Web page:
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leatherback sea turtleMay 9, 2013

Reserve staff assisted Florida Fish & Wildlife Conservation Commission (FWC) in the rescue of a leatherback sea turtle, a rare species to find on this coast of Florida today. A boater approximately three miles west of Caxambas Pass on Marco Island called the FWC to report a turtle entangled in a crab trap line and they contacted reserve staff member Greg Curry. After the trap line was cut in several places the turtle (a sub-adult) was able to swim free. This endangered sea turtle species nests on the East Coast of Florida and is known to dive deeper and travel farther than most other species of sea turtle.

Leatherback turtle

Read more about the Reserve's involvement in the Marine Mammal (and sea turtle) Stranding Network

bumblebee-bestNatural insecticides derived from plants can effectively help you protect your garden. Quassia, derived from the bark of the Picrasma quassidoes tree, is effective against sawfly, leaf miners, and soft-bodied aphids and caterpillars and does not harm bees, ladybugs, and other "good" insects. Pyrethrum, derived from chrysanthemum, should only be sprayed directly on the pest as it is non-discriminatory and will kill beneficial insects. Other low-toxicity pesticides include mild soap solutions such as Ivory liquid. Soaps can be effective against aphids, mealy bugs, scale, white flies, and red spider mites. Homemade plant sprays such as table salt spray, tomato leaf spray and  other recipes using a variety of ingredients (onion, garlic, hot peppers, pungent herbs) can also be tried. Consult an organic gardening reference for more information. Learn more about how Project Greenscape promotes sustainable landscaping practices through implementing strategic, science-based education and how you can enroll in one of their workshops!


-All-new footage and music will delight visitors to the Environmental Learning Center -

NAPLES– Rookery Bay National Estuarine Research Reserve is pleased to announce the release of its new feature film, "Rookery Bay– A Special Place," in the auditorium of the Rookery Bay Environmental Learning Center on Friday, May 10.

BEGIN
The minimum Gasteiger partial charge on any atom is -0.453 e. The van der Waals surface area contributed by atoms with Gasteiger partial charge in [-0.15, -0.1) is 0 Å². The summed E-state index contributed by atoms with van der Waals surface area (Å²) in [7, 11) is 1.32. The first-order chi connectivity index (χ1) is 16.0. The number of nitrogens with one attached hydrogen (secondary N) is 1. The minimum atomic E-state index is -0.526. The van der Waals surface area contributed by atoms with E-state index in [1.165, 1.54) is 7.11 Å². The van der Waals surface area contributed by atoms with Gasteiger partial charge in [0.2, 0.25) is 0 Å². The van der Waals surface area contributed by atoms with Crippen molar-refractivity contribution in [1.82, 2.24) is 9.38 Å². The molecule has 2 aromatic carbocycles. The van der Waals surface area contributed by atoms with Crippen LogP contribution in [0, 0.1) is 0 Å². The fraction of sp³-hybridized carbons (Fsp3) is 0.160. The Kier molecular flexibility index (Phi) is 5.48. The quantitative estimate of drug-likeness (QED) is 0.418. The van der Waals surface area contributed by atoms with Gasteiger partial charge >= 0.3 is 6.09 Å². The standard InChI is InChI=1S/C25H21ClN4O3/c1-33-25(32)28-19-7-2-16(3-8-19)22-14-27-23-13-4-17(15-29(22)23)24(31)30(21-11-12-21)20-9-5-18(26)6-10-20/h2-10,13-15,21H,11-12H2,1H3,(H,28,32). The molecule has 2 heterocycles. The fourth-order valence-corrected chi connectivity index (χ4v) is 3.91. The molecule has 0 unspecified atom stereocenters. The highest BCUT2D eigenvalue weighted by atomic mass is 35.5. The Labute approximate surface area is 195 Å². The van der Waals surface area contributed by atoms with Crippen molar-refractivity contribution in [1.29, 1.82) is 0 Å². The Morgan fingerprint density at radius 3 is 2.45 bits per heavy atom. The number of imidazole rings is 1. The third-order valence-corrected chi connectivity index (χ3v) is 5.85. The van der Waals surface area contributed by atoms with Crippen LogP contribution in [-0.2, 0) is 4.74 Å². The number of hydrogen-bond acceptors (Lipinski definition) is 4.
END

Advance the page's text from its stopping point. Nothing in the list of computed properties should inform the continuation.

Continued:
The new 10-minute film, shot and directed by Elam Stoltzfus with Live Oak Production Group in Blountstown, Florida, will replace the previous version, also by Stoltzfus, that has been shown in the center since opening in 2004.  Music and score were composed by J. Robert Houghtaling of Marco Island, and narration is by Peter Thomas, who recorded the voiceover for the original film.


-Tour of the Reserve provided insights to benefits of Everglades Restoration-

Boat tourNAPLES -- Florida Department of Environmental Protection's Rookery Bay National Estuarine Research Reserve hosted the South Florida Water Management District Governing Board and the Big Cypress Basin Board, who met today in Collier County for the first time. The board members were convened to discuss funding for the operation and management of the Picayune Strand State Forest restoration project, the first of several Comprehensive Everglades Restoration Projects to get underway in south Florida.

TracLoaderRookery Bay Reserve Facilities and Resource Management staff recently went through training to learn the safest way to operate the new Trac-Loader. We are proud to see our team working together to make safety a priority!

yellow-jacket-hive-webMay 1, 2013

While staff and volunteers were working on the Cannon Island trail recently they came upon a very unique yellow jacket hive. No one had ever seen a hive this large or so unusually shaped: it completely encircles the trunk of the cabbage palm. While humans try to avoid yellow jackets because of their sting, this insect is actually an important food source for Florida black bears. According to FWC, about 15% of the Florida black bears' diet consists of insects, such as the yellow jacket.

Loon-field-note1-webApril 26, 2013

Staff and visitors out in the Reserve occasionally encounter wildlife in need of a hand. This loon, spotted on the Life's a Beach boat tour last week, seemed like a sick bird; however, it was probably just resting. After walking down the beach, the group returned to find it swimming off the beach. Upon discovering potentially ill or injured wildlife, a good rule of thumb is to give it some space and observe the animal to ensure it is impaired. If it is unable to walk, swim or fly successfully, it may need medical attention. Contact the Conservancy's Wildlife Rehabilitation Center at 239-262-CARE for guidance on how to assist injured or ill wildlife.

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